As a result, DARPA will be able to channel research into projects that are mainly of military value. One example is its commitment to developing gallium arsenide (GaAs) semiconductors. The agency is completing a pilot fabrication plant for GaAs microprocessors and plans to establish design rules for gallium arsenide very-large-scale integrated circuits. Because of its faster data-processing capability and lower power requirements, GaAs has the potential to be a better base for microchips than the silicon now in use, but it is costly and underdeveloped. Competing technologies such as Josephson junctions and advanced silicon techniques may negate the GaAs advantages. The military has an overriding interest in gallium arsenide, however, because unlike silicon, it resists the electromagnetic pulse effects of nuclear explosions. DARPA wants robots that can keep on fighting in the smoking debris of a nuclear holocaust.

Why, to take another example, does the Pentagon need the automated battlefield that strategic computing envisions? Lenny Siegel of the Pacific Study Center and John Markoff, an editor of Byte, speculate that though proponents of the automated battlefield concept argue that technological warfare is more effective than human combat, the Army's desire to automate is derived from politics. As the Vietnam War . . . demonstrated, Americans--be they soldiers or civilians--are hesitant to support was of intervention in which the lives of American troops are threatened.

Before Congress, military planners plead the case for artificially intelligent weapons in terms of "productivity"--they are "force multipliers." But making warfare less costly in terms of soliders' lives may make military intervention more acceptable.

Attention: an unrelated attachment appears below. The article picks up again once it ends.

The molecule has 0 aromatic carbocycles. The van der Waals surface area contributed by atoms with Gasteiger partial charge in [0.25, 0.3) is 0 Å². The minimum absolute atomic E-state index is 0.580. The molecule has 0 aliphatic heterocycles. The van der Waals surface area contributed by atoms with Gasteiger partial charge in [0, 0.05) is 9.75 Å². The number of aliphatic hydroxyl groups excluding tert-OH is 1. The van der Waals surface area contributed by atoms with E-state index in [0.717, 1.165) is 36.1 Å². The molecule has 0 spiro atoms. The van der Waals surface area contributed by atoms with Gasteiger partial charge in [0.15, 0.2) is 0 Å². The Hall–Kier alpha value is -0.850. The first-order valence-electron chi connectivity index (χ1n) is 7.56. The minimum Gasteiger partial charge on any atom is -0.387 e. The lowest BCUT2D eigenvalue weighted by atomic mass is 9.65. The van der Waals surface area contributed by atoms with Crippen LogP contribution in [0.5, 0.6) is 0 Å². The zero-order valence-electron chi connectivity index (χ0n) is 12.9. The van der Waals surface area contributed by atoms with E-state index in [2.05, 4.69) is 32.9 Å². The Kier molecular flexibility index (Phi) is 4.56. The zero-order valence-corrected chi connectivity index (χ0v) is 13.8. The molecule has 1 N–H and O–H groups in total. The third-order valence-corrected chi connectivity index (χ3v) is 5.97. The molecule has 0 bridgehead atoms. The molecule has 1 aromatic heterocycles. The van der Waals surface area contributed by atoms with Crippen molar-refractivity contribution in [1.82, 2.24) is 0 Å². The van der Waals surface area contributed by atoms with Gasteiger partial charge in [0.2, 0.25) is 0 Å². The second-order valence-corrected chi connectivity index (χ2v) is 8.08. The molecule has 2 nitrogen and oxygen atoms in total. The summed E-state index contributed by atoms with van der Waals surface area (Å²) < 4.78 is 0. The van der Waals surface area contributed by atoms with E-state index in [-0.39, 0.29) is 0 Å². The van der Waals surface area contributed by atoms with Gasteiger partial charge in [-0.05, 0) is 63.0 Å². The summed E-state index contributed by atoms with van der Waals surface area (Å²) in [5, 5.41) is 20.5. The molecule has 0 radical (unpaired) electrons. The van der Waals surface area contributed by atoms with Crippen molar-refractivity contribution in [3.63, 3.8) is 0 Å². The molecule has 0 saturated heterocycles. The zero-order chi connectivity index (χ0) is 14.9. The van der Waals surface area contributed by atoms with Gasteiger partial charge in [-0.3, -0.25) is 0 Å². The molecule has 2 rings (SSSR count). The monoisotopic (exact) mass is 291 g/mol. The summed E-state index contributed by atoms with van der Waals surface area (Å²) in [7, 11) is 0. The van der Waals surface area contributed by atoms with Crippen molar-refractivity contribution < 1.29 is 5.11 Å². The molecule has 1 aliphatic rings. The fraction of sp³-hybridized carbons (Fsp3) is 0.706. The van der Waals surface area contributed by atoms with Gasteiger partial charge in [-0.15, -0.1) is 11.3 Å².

DAPRA has attempted to obscure the political dimensions of its plan with high-tech razzle-dazzle and posturing about the benefits artificial intelligence technology will bring to civilians. In a special issue of the Institute of Electrical and Electronics Engineers' magazine, Spectrum, in November 1983, S.C.I. project director Robert Kahn argued that new technology developed under the program will have many civilian uses, resulting in improvements in productivity, health care and education. He also pointed to the need to make the United States more competitive--a powerful prod, given that the Japanese fifth-generation project is two years ahad of our own. That is sheer obfuscation. A government-supported research program like Japan's, which aims to generate commercially valuable and Socially useful products, might be desirable. But DARPA's project is two years ahead of our own. That is sheer obuses, is militaristic by nature. Weapons, not medicine and schools, are DARPA's present concern.

"The push to develop so-called 'intelligent' weapons," as the Computer Professionals for Social Responsibility notes, is only another "futile attempt to find a technological solution for what is, and will remain, a profoundly human political problem." The idea of an artificial intelligence more logical and reliable than our own is a seductive one, especially if we believe it could protect us from a nuclear Armageddon. Sadly, it cannot. Computer systems, delicate and programmed by humans, who can never anticipate every conceivable situation, will always be untrustworthy nuclear guardians. The solution lies, as it always has, in reducing the danger of war by putting weapons aside and expanding the possibilities for peaceful interchanges.
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Author:Edwards, Paul N.
Publication:The Nation
Date:Feb 2, 1985